Long-term mortgage rates continued higher this week on fears that the Fed’s recent move to make borrowing money more affordable would tempt sellers of Treasury bonds to raise their prices, in turn stimulating inflation, according to surveys conducted by Freddie Mac and Bankrate.com.

A popular misconception is that fixed mortgage rates take their cue from the actions of the Federal Open Market Committee, Bankrate.com noted. The past week is evidence that it rarely works that way. After the Fed cut short-term interest rates by a larger-than-expected half percentage point on Sept. 18, concerns about inflation began to percolate. Since inflation is the worst enemy of long-term bond investors, yields on 10-year government bonds moved higher, pushing mortgage rates — which are closely related to those yields — higher as well.

In Freddie Mac’s survey, the 30-year fixed-rate mortgage climbed to an average 6.42 percent from 6.34 percent a week ago, and the average 15-year fixed rate jumped to 6.09 percent from 5.98 percent. Points, which are fees lenders charge for loan processing expressed as a percent of the loan, averaged 0.5 on the 30- and 15-year loans.

Adjustable-rate mortgages (ARMs), on the other hand, were lower this week, as the five-year Treasury-indexed hybrid ARM dipped to an average 6.15 percent from 6.21 percent a week ago, while the rate on one-year Treasury-indexed ARMs sank to 5.6 percent from 5.65 percent. Points on the five-year and one-year loans averaged 0.5 and 0.6, respectively.

“Consistent with the direction of 10-year Treasury securities, average rates on 30-year fixed-rate mortgages drifted up in the past week to levels close to those at the beginning of the month,” Frank Nothaft, Freddie Mac vice president and chief economist, said in a statement.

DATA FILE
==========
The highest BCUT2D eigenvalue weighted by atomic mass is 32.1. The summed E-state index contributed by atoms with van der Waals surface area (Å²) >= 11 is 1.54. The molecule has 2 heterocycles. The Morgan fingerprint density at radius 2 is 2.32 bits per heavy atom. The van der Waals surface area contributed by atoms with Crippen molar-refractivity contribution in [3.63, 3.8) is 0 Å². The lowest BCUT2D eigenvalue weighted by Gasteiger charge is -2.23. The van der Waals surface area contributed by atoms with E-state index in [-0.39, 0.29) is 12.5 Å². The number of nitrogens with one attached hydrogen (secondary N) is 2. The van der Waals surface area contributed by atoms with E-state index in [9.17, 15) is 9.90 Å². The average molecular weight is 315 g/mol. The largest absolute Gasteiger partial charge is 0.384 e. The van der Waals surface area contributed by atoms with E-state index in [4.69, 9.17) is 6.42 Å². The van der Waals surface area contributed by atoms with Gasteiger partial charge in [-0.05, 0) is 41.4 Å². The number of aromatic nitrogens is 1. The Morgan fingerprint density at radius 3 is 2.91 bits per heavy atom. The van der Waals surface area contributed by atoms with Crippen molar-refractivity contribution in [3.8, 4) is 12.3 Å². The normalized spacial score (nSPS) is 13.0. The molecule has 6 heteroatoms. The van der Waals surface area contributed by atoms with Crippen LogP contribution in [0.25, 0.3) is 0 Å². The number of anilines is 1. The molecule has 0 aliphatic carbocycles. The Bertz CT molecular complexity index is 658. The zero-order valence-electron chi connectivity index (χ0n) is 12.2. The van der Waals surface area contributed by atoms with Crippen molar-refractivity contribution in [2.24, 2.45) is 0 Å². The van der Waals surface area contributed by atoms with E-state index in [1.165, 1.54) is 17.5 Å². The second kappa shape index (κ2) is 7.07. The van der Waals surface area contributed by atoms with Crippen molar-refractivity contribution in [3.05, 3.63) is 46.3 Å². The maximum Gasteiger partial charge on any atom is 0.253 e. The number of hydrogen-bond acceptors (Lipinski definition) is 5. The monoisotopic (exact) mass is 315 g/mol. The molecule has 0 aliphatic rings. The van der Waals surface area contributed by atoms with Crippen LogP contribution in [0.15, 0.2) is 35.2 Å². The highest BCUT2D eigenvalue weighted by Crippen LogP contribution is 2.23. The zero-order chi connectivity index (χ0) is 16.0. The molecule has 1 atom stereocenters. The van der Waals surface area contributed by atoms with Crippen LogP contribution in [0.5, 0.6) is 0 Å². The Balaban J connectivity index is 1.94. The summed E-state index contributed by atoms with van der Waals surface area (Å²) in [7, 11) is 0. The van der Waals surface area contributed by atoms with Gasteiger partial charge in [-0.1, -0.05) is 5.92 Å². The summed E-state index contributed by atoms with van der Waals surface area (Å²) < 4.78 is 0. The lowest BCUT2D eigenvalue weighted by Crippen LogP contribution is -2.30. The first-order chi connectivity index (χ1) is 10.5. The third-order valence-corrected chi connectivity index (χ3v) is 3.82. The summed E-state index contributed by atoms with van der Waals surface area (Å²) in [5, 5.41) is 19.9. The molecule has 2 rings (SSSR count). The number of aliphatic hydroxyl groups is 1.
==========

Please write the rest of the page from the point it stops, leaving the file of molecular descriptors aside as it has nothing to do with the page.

“Also tracking short-term Treasury notes, average rates on 1-year adjustable-rate mortgages dropped by 5-hundredth of a percent,” Nothaft said. “Though it is the fourth consecutive week rates on ARMs have declined, the share of mortgage applications for ARMs has been trending down, and last week reached its lowest level since March 2003, according to the Mortgage Bankers Association.”

In Bankrate.com’s survey, fixed mortgage rates increased for the second consecutive week, with the average conforming 30-year fixed mortgage rate rising to 6.49 percent. Discount and origination points on these loans averaged 0.37.

The average 15-year fixed-rate mortgage popular for refinancing increased by a similar amount to 6.16 percent, Bankrate.com reported, while the average jumbo 30-year fixed rate nosed higher to 7.31 percent. Adjustable mortgage rates were mostly lower, with the average one-year ARM slipping to 6.21 percent and the average 5/1 ARM sliding to 6.35 percent.

Bankrate.com noted that the inflation focus of today could quickly give way to economic worries, however, should disappointing data emerge. In all likelihood, this would pull mortgage rates lower. However, Bankrate.com said, the Fed remains coy about plans for the next meeting Oct. 30-31.

Compared to two months ago, fixed mortgage rates today are considerably lower, Bankrate.com reported. In July, the average 30-year fixed mortgage rate was 6.75 percent, meaning that a $200,000 loan would have carried a monthly payment of $1,297. Now that the average conforming 30-year fixed rate is 6.49 percent, the same $200,000 loan carries a monthly payment of $1,263.

The following is a sampling of Bankrate.com’s average 30-year-mortgage interest rates this week in some U.S. metropolitan areas:

New York – 6.52 percent with 0.22 point

Los Angeles – 6.57 percent with 0.64 point

Chicago – 6.43 percent with 0.2 point

San Francisco – 6.48 percent with 0.68 point

Philadelphia – 6.57 percent with 0.17 point

Detroit – 6.47 percent with 0.08 point

Boston – 6.58 percent with 0.08 point

Houston – 6.46 percent with 0.65 point

Dallas – 6.41 percent with 0.5 point

Washington, D.C. – 6.41 percent with 0.51 point

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